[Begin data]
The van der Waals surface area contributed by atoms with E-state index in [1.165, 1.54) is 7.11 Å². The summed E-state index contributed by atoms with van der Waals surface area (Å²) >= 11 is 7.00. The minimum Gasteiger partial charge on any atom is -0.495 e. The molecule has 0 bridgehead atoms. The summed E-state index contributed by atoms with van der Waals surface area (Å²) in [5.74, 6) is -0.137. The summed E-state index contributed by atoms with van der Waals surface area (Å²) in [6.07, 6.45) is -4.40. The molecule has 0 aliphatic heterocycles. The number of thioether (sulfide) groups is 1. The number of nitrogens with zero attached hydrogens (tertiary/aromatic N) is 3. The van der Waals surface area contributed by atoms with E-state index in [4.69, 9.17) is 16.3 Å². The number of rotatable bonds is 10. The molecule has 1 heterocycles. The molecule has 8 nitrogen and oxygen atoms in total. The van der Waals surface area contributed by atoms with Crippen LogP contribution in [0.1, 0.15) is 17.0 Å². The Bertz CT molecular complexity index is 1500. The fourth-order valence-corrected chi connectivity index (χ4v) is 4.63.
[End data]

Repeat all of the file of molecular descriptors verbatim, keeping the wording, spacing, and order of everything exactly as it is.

The van der Waals surface area contributed by atoms with E-state index in [1.165, 1.54) is 7.11 Å². The summed E-state index contributed by atoms with van der Waals surface area (Å²) >= 11 is 7.00. The minimum Gasteiger partial charge on any atom is -0.495 e. The molecule has 0 bridgehead atoms. The summed E-state index contributed by atoms with van der Waals surface area (Å²) in [5.74, 6) is -0.137. The summed E-state index contributed by atoms with van der Waals surface area (Å²) in [6.07, 6.45) is -4.40. The molecule has 0 aliphatic heterocycles. The number of thioether (sulfide) groups is 1. The number of nitrogens with zero attached hydrogens (tertiary/aromatic N) is 3. The van der Waals surface area contributed by atoms with E-state index in [4.69, 9.17) is 16.3 Å². The number of rotatable bonds is 10. The molecule has 1 heterocycles. The molecule has 8 nitrogen and oxygen atoms in total. The van der Waals surface area contributed by atoms with Crippen LogP contribution in [0.1, 0.15) is 17.0 Å². The Bertz CT molecular complexity index is 1500. The fourth-order valence-corrected chi connectivity index (χ4v) is 4.63.